Journalist George (Ninety Percent of Everything) offers an insightful, fast-paced account of the science, politics, and social history of blood. By visiting places that include a donation center in India and a leech farm in Wales (which, after a 2007 terrorist attack in London, supplied hospitals with leeches used in reconstructive surgery), she explores the fragility of the international blood supply. She writes poignantly about blood-borne viruses, such as Ebola, HIV, and Zika, and about the difficulty of ensuring that donated blood is safe, as underscored by tainted blood scandals in the U.S. and U.K. in the 1970s and in Canada as recently as 2013. Taboos associated with blood are vividly reported in Nepal, where George interviews young women banned from their homes and forced to sleep in sheds while menstruating, and in India, where she tells the intriguing story of engineer and entrepreneur Arunachalam Muruganantham, whose development and successful marketing of a “low-cost mini sanitary napkin manufacturing machine” began with his wearing a goat-blood-filled fake uterus made from a football. Noting that “every three seconds, somewhere in the world, a person receives a stranger’s blood,” this wide-reaching, lively survey makes clear that blood has become a “commodity that is dearer than oil.” (Oct.)
A very good book... George brings to everything she writes a no-nonsense briskness on the page; a forensic zeal; a potent moral sensibility. She’s a nimble writer, one who walks in fear of euphemism or pretension. There are no peacock displays of pointless erudition in her work; no recondite allusions are dragged in.”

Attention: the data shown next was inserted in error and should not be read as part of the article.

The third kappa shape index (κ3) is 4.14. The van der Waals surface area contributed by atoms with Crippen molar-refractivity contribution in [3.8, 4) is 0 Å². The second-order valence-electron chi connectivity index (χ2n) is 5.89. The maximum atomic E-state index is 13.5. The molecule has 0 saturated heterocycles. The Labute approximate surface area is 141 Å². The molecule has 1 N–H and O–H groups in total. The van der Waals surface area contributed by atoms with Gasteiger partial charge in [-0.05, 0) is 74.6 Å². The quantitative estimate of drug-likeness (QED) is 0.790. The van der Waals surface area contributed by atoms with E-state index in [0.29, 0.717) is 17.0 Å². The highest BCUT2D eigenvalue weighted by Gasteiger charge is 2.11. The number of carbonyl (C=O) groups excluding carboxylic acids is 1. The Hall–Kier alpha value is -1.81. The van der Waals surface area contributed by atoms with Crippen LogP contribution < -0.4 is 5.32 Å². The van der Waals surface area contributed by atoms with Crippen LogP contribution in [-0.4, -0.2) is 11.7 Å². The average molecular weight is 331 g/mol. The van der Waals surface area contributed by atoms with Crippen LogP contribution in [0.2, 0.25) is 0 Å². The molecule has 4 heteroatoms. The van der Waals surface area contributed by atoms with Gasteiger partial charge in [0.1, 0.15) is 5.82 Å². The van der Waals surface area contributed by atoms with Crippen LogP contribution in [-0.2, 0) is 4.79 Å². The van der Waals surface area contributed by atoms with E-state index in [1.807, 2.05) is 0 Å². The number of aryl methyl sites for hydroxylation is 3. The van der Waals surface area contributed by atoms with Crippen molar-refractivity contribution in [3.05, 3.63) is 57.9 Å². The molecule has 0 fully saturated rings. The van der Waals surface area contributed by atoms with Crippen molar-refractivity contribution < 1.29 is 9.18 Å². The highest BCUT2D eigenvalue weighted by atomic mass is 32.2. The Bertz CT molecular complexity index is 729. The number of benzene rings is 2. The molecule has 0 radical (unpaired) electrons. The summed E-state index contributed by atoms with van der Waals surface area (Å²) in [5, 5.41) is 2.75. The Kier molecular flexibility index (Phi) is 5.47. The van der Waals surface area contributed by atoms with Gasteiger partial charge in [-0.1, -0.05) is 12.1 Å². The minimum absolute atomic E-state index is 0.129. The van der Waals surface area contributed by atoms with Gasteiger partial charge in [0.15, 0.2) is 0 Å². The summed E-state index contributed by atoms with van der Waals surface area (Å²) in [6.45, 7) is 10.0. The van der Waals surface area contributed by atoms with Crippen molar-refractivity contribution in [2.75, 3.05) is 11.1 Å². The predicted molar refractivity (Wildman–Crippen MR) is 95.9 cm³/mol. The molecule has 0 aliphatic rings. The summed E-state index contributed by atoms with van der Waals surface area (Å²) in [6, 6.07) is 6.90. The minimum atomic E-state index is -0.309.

The New York Times
“A wonder... An absorbing, vital book by one of the best non-fiction writers working today.”
“I’ve been mainlining Rose George for years now, so you can imagine my joy in hearing that she’d taken on blood and its many surprising cohorts (leech growth technicians! Breast milk transfusions! Blood-swilling epileptics!). George charges down wholly unexpected avenues of medical history and global injustice, leaving the reader by turns giddy and appalled. And always, always in awe of the writing. Rarely does one encounter such beautifully crafted prose in the service of nonfiction. Bloody hell, this is a good book.”
Mary Roach, author of Grunt: The Curious Science of Humans at War
“Stellar... An informative, elegant, and provocative exploration of the life-giving substance... A wondrously well-written work.”
Booklist (starred review)
“An intensive, humanistic examination of blood in all its dazzling forms and functions... Both fascinating and informative... George packs her book with the kinds of provocative, witty, and rigorously reported facts and stories sure to make readers view the integral fluid coursing through our veins in a whole new way.”
Kirkus (starred review)
“An insightful, fast-paced account... This wide-reaching, lively survey makes clear that blood has become a ‘commodity that is dearer than oil.’”
“Each chapter of Nine Pints reflects George’s experience, personal investment, and broad attention to the historical, political, social, biological, and moral aspects of blood.... The book... overflows with telling examples – some fantastic, some uncanny, all informative about the sanguinary fluid.”